Friday, May 22, 2015

Thinking in Very Small, Detailed Pictures

Toward the end of our first meeting with a developmental pediatrician the doctor observed Mikey, not quite four years old, laying on the floor an examining the mechanical properties of one of her toys. He was not playing with it as it was meant to be played with: he was not driving the little truck around in pretend play. She asked me if that up-close examination was typical to which I replied with a laugh, "yes!"

Like most children, my son loves to explore the world. He observes it, plays in it, tests the limits of it. And it is his way-too-up-close way of looking at things that has provided him with some powerful insights. So I wouldn't change this particular "symptom" of autism for the world. It has provided us with fodder for some pretty awesome conversations. (I'll save those conversations for another day.)

The reason I'm writing this post is because of what Mikey's up-close view on the world has taught me about picture books. Many picture books are run of the mill variety. Stories range from mediocre to inspiring. Illustrations are sometimes extraordinarily artistic. Other times the pictures are not as impressive but they are equally valuable for telling the story. Then there are handfuls of picture books that have photographs so amazing, like The Secret Life of a Snowflake or Raindrops Roll, or drawings so detailed, like Busy Builders and An Earthworm's Life, that they warrant special attention from me, for you.

New technology in photography affords us these remarkable works. In The Secret Life of a Snowflake , the artist/author is a physicist studying snowflakes and crystals. In pursuit of science, he employed some really interesting methods for capturing data, i.e. taking pictures of snowflakes. The book includes descriptions of these wintery crystals but for me the breath-taking images are enough to capture and hold my attention.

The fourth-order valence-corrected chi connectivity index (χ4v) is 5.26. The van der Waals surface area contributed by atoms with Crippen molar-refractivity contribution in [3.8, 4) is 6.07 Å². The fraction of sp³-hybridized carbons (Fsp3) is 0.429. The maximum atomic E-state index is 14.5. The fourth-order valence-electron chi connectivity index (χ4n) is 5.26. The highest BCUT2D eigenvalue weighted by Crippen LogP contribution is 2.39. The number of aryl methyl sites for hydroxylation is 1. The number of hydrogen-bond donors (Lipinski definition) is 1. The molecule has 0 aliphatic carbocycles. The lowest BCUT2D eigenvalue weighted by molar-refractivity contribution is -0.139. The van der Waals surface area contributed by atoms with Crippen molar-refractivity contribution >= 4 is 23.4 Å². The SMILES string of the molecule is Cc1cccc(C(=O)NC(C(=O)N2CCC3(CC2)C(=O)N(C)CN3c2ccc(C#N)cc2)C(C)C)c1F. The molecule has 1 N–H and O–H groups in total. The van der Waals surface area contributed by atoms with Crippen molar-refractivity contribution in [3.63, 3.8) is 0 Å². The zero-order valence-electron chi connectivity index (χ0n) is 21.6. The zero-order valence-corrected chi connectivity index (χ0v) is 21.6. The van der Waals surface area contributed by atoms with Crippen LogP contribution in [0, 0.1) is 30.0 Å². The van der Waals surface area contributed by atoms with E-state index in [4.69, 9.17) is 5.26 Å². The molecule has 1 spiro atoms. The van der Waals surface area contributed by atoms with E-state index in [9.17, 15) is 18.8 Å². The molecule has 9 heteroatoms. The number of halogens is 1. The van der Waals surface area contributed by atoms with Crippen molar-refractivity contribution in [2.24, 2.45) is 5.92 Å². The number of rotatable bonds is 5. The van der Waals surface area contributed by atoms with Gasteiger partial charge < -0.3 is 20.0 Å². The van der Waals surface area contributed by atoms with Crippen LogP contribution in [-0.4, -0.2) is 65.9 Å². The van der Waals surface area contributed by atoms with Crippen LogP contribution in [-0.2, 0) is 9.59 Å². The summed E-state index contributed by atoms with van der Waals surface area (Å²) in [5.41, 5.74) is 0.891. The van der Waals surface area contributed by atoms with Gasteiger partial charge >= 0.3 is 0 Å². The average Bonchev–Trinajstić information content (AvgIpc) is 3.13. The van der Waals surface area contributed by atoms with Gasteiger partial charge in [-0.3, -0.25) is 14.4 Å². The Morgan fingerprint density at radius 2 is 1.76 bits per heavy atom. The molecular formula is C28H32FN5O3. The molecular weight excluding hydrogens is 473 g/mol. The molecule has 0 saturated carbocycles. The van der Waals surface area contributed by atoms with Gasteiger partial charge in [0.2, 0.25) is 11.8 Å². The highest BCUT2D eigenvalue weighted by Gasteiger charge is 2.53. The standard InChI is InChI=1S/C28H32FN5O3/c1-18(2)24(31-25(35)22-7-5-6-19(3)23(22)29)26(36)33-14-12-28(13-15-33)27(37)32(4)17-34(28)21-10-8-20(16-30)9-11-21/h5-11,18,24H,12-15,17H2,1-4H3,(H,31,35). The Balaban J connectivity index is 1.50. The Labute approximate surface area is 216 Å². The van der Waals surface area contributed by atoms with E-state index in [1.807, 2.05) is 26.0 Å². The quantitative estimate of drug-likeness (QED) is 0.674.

Snowflake Art
 Raindrops Roll is another demonstration of how engineering has aided new art. Cameras that can take pictures of the micro view of dew drops and raindrops are now nearly commonplace. In this book, the artist/author provides simple prose to help describe the photographs of water drops and water droplets in nature.

We found An Earthworm's Life at the library just in time for gardening season. The illustrations provide up-close views of earthworms...including a picture of one eating! I have never had the opportunity to actually watch an earthworm eat and this media, this tool to aid learning, this wonderful book showed me what I would otherwise not have seen.

Busy Builders is similar to An Earthworm's Life in that the illustrations provide an up-close view of each insect. In fact, each insect is introduced as an illustration that spreads the body over a two page spread! Readers can see each bod part in detail and marvel at the anatomy of these tiny creatures.

All four of these books offer pretty cool images of our world for you to enjoy with your children. They let you see things you would not necessarily see in every day life. The artists use their favorite, sometimes innovative, technology and their unique perspective to share a view of the micro-sized life that surrounds us. And in reading these books, it is a pleasure to think about how engineering is interwoven in art and in our lives.

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